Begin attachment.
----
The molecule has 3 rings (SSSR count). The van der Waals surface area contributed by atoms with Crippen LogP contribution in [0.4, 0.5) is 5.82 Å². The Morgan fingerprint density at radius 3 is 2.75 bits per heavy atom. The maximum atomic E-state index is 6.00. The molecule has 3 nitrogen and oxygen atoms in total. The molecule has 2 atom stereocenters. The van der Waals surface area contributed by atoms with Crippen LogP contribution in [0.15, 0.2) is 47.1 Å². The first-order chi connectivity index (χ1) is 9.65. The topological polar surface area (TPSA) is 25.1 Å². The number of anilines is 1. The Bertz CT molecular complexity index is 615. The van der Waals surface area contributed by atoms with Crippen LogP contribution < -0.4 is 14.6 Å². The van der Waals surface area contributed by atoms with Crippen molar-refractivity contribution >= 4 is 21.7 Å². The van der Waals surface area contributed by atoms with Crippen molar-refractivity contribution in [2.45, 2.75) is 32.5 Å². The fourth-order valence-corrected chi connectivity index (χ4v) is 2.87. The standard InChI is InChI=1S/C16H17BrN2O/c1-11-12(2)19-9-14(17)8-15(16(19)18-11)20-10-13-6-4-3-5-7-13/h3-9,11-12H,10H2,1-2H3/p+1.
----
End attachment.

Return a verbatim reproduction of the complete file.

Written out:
The molecule has 3 rings (SSSR count). The van der Waals surface area contributed by atoms with Crippen LogP contribution in [0.4, 0.5) is 5.82 Å². The Morgan fingerprint density at radius 3 is 2.75 bits per heavy atom. The maximum atomic E-state index is 6.00. The molecule has 3 nitrogen and oxygen atoms in total. The molecule has 2 atom stereocenters. The van der Waals surface area contributed by atoms with Crippen LogP contribution in [0.15, 0.2) is 47.1 Å². The first-order chi connectivity index (χ1) is 9.65. The topological polar surface area (TPSA) is 25.1 Å². The number of anilines is 1. The Bertz CT molecular complexity index is 615. The van der Waals surface area contributed by atoms with Crippen LogP contribution < -0.4 is 14.6 Å². The van der Waals surface area contributed by atoms with Crippen molar-refractivity contribution >= 4 is 21.7 Å². The van der Waals surface area contributed by atoms with Crippen molar-refractivity contribution in [2.45, 2.75) is 32.5 Å². The fourth-order valence-corrected chi connectivity index (χ4v) is 2.87. The standard InChI is InChI=1S/C16H17BrN2O/c1-11-12(2)19-9-14(17)8-15(16(19)18-11)20-10-13-6-4-3-5-7-13/h3-9,11-12H,10H2,1-2H3/p+1.